Paleo-Indian Hunters of the Extreme South of Chile

  • Environment and Geography

    These lithic groups were the first inhabitants of the Patagonia region of Chile and Argentina, at the southern extreme of South America, where they lived in the harsh conditions of the sub-Antarctic climate. The melting of the Pleistocene ice layers formed rivers and lakes and opened migration routes that were extended further by a sea level lower than that of the present day. The predominantly warm, dry climate led to the formation of steppe plant life and open woodland, creating a suitable habitat for a variety of herbivores, including both extinct and modern species.

  • Economy

    The Paleo-Indians hunted large herbivores that became extinct at the end of the Pleistocene period (the megafauna), such as New World horses, prehistoric lamoids (llama relatives), and mylodons (ground sloths), but the guanaco always remained their main food source. Their group hunting techniques required coordination among a large group of people, which surrounded or cornered game animals before incapacitating them with bolas or darts flung with atlatls (spear throwers) tipped with characteristic ‘fishtail’ points. These groups also hunted birds, rodents, and the Ñandú or Rhea (a large flightless bird), and gathered certain plant materials. Their economy was notably land-based, and no evidence has been found to suggest that they used any marine resources. They lived in highly mobile groups and the low population density allowed them to move freely throughout their extensive territories.

  • Art

    The ancient inhabitants of Patagonia painted representations of their cosmic vision on the walls of the rock shelters they inhabited, illustrating the high degree of ideological complexity that they had already achieved. The most common motifs were ‘hand paintings,’ which were made by placing the hands on the rock face and forcefully blowing pigment around them, leaving the outline of hands. Despite their simplicity, these paintings show variation over time in the colors used. While red, black, and white were common throughout the range, in some regions yellow and even green were incorporated. Group hunting scenes featuring guanacos were also painted, while other paintings feature stationary guanacos, exaggerating parts of the anatomy that relate to fertility and to fat, highly prized aspects of this food source.

  • Social Organization

    The Paleo-Indian peoples were organized into small family groups without social hierarchies, although certain individuals probably attained a level of prestige and authority in decision making through experience or special ability. Social and cooperative relations existed among different groups, which sometimes joined together to hunt, as the large prey required bigger groups.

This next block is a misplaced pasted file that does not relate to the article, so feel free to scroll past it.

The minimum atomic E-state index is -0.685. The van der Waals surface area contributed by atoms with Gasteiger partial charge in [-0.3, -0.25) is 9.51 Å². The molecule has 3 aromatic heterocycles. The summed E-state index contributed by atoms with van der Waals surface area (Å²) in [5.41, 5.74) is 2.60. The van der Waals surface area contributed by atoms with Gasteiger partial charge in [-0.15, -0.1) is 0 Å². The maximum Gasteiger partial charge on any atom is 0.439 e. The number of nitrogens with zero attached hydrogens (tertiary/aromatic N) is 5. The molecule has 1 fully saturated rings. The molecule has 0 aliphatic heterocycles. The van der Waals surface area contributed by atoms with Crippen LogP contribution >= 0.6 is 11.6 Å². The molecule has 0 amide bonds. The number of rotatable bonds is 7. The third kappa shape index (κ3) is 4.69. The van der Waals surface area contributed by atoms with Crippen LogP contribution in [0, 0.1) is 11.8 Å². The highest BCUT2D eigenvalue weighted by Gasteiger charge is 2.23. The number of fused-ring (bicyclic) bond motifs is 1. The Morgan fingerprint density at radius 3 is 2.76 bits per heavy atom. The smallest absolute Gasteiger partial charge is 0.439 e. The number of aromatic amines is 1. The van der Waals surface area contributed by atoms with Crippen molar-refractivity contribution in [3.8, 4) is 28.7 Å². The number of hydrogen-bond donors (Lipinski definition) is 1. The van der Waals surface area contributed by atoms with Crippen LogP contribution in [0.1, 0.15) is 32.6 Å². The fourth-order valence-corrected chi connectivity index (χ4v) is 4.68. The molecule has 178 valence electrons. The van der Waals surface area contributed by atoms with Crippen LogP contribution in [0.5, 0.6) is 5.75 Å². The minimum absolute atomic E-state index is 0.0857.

• Beliefs and Funeral Rites

    At many sites that were occupied by these Paleo-Indian hunters, “discoidal stones” have been found, stone disks with finely worked geometric patterns that show no evidence of having been used as tools. We do not know exactly what their role was in early Paleo-Indian cosmology, but they clearly had a ritual purpose. Red and ochre pigments were also often used in ceremonial and funeral rites. Although little is known about Paleo-Indian funeral customs, it is likely that practices such as covering the body with stones or cremation were practiced even in these early times.

  • Settlement Pattern

    The early inhabitants of Patagonia were highly mobile and ranged freely over hundreds of kilometers, taking advantage of both the open woodland and the steppe environments. They returned time and again to the same rock shelters, some of which were inhabited on a more permanent basis and used for a variety of activities, while others were used only for short stays.

  • History

    Evidence from Paleo-Indian sites in Patagonia suggests that these southern regions were colonized from the east, through the territory of what is now Argentina, or perhaps along the Atlantic coast, where sea levels were far lower than in modern times. The colonization of these lands demanded a cultural adaptation to the environments of the steppes and woodlands, but it is noteworthy that these groups made no use of the abundant marine resources that are so plentiful along the region’s coasts. One of the stone tools that is considered most typical of this period is the ‘fishtail’ projectile point, named after the shape of its base. This point was tied to the shaft of a spear, which was then thrown using an atlatl or spear-thrower. These projectile points have been found at many sites dating back to this period in South America. In terms of rituals, the presence of the discoid stones suggests cultural relations with other groups that inhabited the Pacific coast of South America at roughly the same time and who inhabited sites such as the Huentelauquén complex in North-Central Chile or the Las Vegas complex in Ecuador. Similarities in artifacts suggest some cultural connection or shared background linking these ancient peoples who colonized South America from the North.